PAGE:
Like I’ve said before, In my work with families and parents who have addicted adult children, I hear the same things over and over.
And it’s because parents love their children more than anything, and they want so badly to see their children happy and healthy.
So, when addiction strikes in one of your children, what do you automatically want?
And, of course, this makes sense because you want to solve the problem. But, as you probably know, it’s not a problem parents can solve. So, these control attempts invariably fail and just create chronic stress from the ongoing tug-of-war. And until parents learn to stop, this goes on for years or even decades, with potentially devastating results.
The trickiest thing about it is that you don’t even realize how you are attempting control.
You see, control attempts can be subtle. They usually don’t come in the form of physical behavior. No one is locking anyone up in the basement or anything (although parents sometimes fantasize about doing so!).
Control is usually attempted through communication.
I hear parents say so many things to their adult children with one goal in mind: to motivate them to want to stop using substances and get help.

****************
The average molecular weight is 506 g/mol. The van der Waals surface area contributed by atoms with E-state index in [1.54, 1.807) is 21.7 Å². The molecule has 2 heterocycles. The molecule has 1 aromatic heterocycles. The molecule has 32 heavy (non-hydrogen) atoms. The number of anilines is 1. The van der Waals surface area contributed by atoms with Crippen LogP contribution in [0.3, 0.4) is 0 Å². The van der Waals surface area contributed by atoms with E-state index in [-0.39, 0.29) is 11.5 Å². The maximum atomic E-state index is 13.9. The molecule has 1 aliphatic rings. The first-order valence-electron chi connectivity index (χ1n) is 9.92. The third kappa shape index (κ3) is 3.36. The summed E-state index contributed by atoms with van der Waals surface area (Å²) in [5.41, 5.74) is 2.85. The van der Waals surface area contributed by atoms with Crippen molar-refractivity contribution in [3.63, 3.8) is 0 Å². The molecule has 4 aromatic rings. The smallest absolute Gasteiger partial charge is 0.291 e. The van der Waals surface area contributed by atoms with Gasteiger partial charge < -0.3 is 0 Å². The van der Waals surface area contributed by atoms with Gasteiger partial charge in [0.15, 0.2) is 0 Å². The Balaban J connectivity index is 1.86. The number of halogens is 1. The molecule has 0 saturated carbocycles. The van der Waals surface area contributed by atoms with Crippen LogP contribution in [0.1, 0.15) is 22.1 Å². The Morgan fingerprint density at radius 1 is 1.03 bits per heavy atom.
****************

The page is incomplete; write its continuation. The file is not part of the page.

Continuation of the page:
Does it work? Nope. Because motivation is an inside job. It can’t be magically bestowed from one person to another.
Instead, these verbal control attempts usually lead to:
  • Increased frustration and anger
  • Increased feelings of guilt, regret, and responsibility
  • More arguments, empty threats, and verbal abuse
  • Hurt feelings and damaged relationships
  • Increased feelings of anxiety and depression
  • More enabling and less self-care
Is there any good news? Yes: We can learn to “drop the rope” in our struggle with control. Compassionate and healthy communication is a skill that helps you do this, and that you can learn and practice.
The first step? Just start to notice what you are saying to your adult child and why you are saying it. If you notice any desire to control, just label it to yourself: “control attempt, friend.”
Awareness is the first step in initiating any change. So, if you recognize that you are trying to control the situation or your adult child…congratulate yourself. That is a moment of mindfulness and an opportunity to create the change you want.